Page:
In this webinar, Leigh Ann Davis, director of the National Center on Criminal Justice & Disability, discusses differences and similarities between various kinds of behavioral health diagnoses and I/DD, how to identify someone with I/DD, and tips for to work more effectively with people with I/DD in correctional settings.
This report explores how the need for workers in healthcare professions can be partially met by hiring individuals with criminal records.
This report asserts a reconsideration of the function of incarceration in the United States, which stems from research conducted in a small unit for young adults in a Connecticut maximum-security facility, contrasted with prisons in Germany, where the conditions and operations of the prison system are defined by a commitment to uphold human dignity.
This report examines how the historical model of cutting people in prison off from the rest of society as a a means of punishment is less effective at lowering the risk of recidivism than the use of social support interventions.
Californians for Safety and Justice (CSJ) convened a group of leading experts to develop a first-of-its-kind study on the impact of collateral consequences and the opportunity to advance solutions that will eliminate barriers to success and offer real second chances to millions of Californians.
This resource center is an online clearinghouse of information, training, and other resources that support a variety of state, local, and tribal users, including BJA COAP grantees, policymakers, partner agencies and associations, peer recovery coaches, and families affected by the nationwide opioid epidemic.
Under Connecticut law, felons are presumed to lack the character and fitness required to practice law unless they can prove otherwise. I might eventually be allowed to practice law, or, I realized with a cold, dull clarity, I might not.
“We have good science,” Fred Osher, M.D., a retired health systems and services policy director for the Council of State Governments Justice Center, told us. “We have policies that are associated with a reduction of people with mental illnesses in the justice system. But we haven’t put it together and sustained it over time.”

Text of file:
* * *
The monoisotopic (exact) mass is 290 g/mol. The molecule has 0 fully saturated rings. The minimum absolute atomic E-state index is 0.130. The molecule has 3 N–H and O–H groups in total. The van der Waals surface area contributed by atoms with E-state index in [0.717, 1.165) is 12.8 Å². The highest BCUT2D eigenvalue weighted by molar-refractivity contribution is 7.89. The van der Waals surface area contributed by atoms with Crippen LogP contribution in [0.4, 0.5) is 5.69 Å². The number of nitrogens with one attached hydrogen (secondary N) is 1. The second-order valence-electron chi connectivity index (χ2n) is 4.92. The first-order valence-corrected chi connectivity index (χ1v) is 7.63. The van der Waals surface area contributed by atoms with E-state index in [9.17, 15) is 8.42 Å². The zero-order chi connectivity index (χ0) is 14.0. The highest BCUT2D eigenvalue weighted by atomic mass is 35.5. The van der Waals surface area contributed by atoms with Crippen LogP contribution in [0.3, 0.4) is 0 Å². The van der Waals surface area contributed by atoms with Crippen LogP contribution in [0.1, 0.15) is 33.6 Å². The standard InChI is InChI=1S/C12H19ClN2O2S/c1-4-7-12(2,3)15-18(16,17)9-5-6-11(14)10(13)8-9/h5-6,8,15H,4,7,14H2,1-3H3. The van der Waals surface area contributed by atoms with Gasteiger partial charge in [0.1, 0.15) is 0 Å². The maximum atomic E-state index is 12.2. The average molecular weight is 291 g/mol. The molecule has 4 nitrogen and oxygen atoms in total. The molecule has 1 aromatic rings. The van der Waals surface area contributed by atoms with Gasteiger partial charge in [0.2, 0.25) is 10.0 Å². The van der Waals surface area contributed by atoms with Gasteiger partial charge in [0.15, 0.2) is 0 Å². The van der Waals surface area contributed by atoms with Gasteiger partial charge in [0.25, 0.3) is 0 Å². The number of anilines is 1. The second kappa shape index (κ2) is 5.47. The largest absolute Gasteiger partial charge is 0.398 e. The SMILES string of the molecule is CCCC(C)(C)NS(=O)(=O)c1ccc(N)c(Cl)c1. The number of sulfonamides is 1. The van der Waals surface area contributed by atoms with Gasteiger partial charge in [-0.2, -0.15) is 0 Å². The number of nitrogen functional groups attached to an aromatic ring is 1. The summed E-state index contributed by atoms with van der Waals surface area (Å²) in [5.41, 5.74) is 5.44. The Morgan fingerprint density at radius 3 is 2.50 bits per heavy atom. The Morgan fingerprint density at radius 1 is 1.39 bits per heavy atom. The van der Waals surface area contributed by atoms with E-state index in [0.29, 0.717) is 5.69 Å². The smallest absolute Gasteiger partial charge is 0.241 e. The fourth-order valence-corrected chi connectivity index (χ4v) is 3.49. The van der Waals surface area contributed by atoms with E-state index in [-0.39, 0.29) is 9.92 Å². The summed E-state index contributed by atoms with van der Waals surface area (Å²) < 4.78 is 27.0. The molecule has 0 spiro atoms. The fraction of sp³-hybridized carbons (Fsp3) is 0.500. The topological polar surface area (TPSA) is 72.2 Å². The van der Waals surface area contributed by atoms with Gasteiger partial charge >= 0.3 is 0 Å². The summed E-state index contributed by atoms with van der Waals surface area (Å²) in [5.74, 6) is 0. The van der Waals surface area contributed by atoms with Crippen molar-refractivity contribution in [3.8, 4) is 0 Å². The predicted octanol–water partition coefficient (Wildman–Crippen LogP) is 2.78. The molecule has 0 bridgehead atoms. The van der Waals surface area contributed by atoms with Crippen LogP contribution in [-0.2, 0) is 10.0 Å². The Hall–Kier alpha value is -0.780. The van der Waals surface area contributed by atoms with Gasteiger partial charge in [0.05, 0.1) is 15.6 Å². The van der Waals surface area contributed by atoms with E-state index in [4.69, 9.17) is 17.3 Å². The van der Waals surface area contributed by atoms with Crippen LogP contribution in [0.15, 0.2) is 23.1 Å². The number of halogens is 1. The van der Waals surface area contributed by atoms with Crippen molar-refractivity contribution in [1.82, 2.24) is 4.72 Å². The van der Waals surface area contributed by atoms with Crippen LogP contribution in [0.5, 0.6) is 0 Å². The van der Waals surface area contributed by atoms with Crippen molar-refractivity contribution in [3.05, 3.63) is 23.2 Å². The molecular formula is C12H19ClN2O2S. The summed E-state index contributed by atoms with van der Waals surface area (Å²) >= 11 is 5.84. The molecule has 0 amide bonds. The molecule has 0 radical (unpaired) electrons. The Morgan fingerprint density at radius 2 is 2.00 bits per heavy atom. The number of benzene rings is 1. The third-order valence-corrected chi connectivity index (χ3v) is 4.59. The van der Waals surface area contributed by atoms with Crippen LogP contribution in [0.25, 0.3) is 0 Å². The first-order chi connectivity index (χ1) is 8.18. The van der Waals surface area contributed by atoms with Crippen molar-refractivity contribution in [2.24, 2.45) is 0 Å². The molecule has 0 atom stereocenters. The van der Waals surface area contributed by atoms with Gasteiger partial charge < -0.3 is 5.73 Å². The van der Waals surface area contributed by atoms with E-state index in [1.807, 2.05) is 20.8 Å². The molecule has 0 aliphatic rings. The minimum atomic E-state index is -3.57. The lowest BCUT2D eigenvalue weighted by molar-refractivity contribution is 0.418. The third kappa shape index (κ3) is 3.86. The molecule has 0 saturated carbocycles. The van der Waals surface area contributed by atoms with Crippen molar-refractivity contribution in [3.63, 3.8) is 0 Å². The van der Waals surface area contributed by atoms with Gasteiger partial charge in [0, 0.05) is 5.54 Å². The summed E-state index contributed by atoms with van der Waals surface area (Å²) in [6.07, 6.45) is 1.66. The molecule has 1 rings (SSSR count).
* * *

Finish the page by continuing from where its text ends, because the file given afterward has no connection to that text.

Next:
New policies are in line with the Colorado Department of Human Services’ “two-gen” philosophy, a modern tenet of social reform focused on targeting two generations for better outcomes.
Connecticut is trying to push back by focusing on one group that is especially likely to return to prison: young women, ages 18 to 25. It began in the summer of 2015, when Scott Semple, who runs the Connecticut state prison system, spent a week visiting prisons in Germany.
In 2014, as the People’s Paper Co-op was beginning, artists and activists Courtney Bowles and Mark Strandquist began working with community members at the Village of Arts and Humanities to discuss the causes, impacts, and potential solutions “to the collateral consequences of criminal records,” says Strandquist.
The Milwaukee Reentry Council’s goal is to reduce recidivism by 50 percent within the next five years. The program is focusing on Milwaukee neighborhoods with high rates of re-offending, mostly on the North Side.
“We have so much to offer,” 62-year-old Mark Thompson told me, referring to the many reformed old-timers behind the wall. “It makes more sense helping younger guys understand their anger and addiction out there,” he said, “than dealing with it in here.”
Less than 36 hours after his release from prison, Steve Perkins sat in front of a class of law students, giving them advice. Perkins hadn’t been in a traditional classroom in more than four decades, yet here he was as evidence that youthful offenders once sent away for life could be rehabilitated — even after killing someone.
Governor Brown also signed SB 439, which excludes children age 11 and younger from juvenile court jurisdiction to promote the rights, health, and well-being of the child by curbing premature exposure to incarceration.
Rhonda Benson, executive director of the Butler County chapter of the National Alliance on Mental Illness, said each honoree epitomizes the purpose of the Stepping Up Initiative, which is to provide services and help for the mentally ill rather than having them repeatedly jailed.